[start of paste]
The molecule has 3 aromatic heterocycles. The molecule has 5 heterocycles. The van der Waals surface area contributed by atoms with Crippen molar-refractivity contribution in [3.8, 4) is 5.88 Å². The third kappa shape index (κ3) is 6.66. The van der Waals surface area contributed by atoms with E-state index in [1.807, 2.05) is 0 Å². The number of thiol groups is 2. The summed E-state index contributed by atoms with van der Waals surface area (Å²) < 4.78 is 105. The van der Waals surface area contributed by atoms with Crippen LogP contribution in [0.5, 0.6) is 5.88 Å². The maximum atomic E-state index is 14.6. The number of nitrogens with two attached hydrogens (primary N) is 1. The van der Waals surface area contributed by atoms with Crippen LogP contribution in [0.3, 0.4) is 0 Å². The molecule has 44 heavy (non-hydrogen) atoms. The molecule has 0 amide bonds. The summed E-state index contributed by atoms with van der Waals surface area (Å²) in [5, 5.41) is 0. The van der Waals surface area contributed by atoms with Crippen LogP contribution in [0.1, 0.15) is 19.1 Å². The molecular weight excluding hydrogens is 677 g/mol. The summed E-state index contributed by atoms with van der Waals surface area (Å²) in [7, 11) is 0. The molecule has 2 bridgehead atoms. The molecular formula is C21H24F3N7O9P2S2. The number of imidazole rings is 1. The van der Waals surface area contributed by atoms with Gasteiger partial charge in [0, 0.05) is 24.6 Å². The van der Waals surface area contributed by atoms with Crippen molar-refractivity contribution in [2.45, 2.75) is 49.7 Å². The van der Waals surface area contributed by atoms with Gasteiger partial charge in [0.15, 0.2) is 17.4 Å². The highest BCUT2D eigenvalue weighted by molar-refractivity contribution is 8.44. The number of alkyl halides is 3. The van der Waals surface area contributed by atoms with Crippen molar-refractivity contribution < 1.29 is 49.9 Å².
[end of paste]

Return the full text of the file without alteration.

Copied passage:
The molecule has 3 aromatic heterocycles. The molecule has 5 heterocycles. The van der Waals surface area contributed by atoms with Crippen molar-refractivity contribution in [3.8, 4) is 5.88 Å². The third kappa shape index (κ3) is 6.66. The van der Waals surface area contributed by atoms with E-state index in [1.807, 2.05) is 0 Å². The number of thiol groups is 2. The summed E-state index contributed by atoms with van der Waals surface area (Å²) < 4.78 is 105. The van der Waals surface area contributed by atoms with Crippen LogP contribution in [0.5, 0.6) is 5.88 Å². The maximum atomic E-state index is 14.6. The number of nitrogens with two attached hydrogens (primary N) is 1. The van der Waals surface area contributed by atoms with Crippen LogP contribution in [0.3, 0.4) is 0 Å². The molecule has 44 heavy (non-hydrogen) atoms. The molecule has 0 amide bonds. The summed E-state index contributed by atoms with van der Waals surface area (Å²) in [5, 5.41) is 0. The van der Waals surface area contributed by atoms with Crippen LogP contribution in [0.1, 0.15) is 19.1 Å². The molecular weight excluding hydrogens is 677 g/mol. The summed E-state index contributed by atoms with van der Waals surface area (Å²) in [7, 11) is 0. The molecule has 2 bridgehead atoms. The molecular formula is C21H24F3N7O9P2S2. The number of imidazole rings is 1. The van der Waals surface area contributed by atoms with Gasteiger partial charge in [0, 0.05) is 24.6 Å². The van der Waals surface area contributed by atoms with Crippen molar-refractivity contribution in [2.45, 2.75) is 49.7 Å². The van der Waals surface area contributed by atoms with Gasteiger partial charge in [0.15, 0.2) is 17.4 Å². The highest BCUT2D eigenvalue weighted by molar-refractivity contribution is 8.44. The number of alkyl halides is 3. The van der Waals surface area contributed by atoms with Crippen molar-refractivity contribution < 1.29 is 49.9 Å².